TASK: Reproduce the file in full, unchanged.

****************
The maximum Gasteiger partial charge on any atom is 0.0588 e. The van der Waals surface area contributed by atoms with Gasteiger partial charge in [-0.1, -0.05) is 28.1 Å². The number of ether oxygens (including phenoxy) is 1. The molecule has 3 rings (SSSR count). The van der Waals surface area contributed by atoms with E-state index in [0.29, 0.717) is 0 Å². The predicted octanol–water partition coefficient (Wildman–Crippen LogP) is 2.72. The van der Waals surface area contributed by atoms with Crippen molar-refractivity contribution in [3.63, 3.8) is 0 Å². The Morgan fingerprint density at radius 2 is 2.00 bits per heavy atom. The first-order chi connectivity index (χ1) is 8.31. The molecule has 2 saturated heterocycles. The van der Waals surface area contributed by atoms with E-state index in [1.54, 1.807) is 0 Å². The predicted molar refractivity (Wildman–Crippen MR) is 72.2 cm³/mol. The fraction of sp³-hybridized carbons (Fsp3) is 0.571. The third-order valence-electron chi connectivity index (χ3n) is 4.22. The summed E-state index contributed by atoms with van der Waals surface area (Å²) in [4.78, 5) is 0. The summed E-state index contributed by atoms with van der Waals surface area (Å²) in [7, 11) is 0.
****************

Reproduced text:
The maximum Gasteiger partial charge on any atom is 0.0588 e. The van der Waals surface area contributed by atoms with Gasteiger partial charge in [-0.1, -0.05) is 28.1 Å². The number of ether oxygens (including phenoxy) is 1. The molecule has 3 rings (SSSR count). The van der Waals surface area contributed by atoms with E-state index in [0.29, 0.717) is 0 Å². The predicted octanol–water partition coefficient (Wildman–Crippen LogP) is 2.72. The van der Waals surface area contributed by atoms with Crippen molar-refractivity contribution in [3.63, 3.8) is 0 Å². The Morgan fingerprint density at radius 2 is 2.00 bits per heavy atom. The first-order chi connectivity index (χ1) is 8.31. The molecule has 2 saturated heterocycles. The van der Waals surface area contributed by atoms with E-state index in [1.54, 1.807) is 0 Å². The predicted molar refractivity (Wildman–Crippen MR) is 72.2 cm³/mol. The fraction of sp³-hybridized carbons (Fsp3) is 0.571. The third-order valence-electron chi connectivity index (χ3n) is 4.22. The summed E-state index contributed by atoms with van der Waals surface area (Å²) in [4.78, 5) is 0. The summed E-state index contributed by atoms with van der Waals surface area (Å²) in [7, 11) is 0.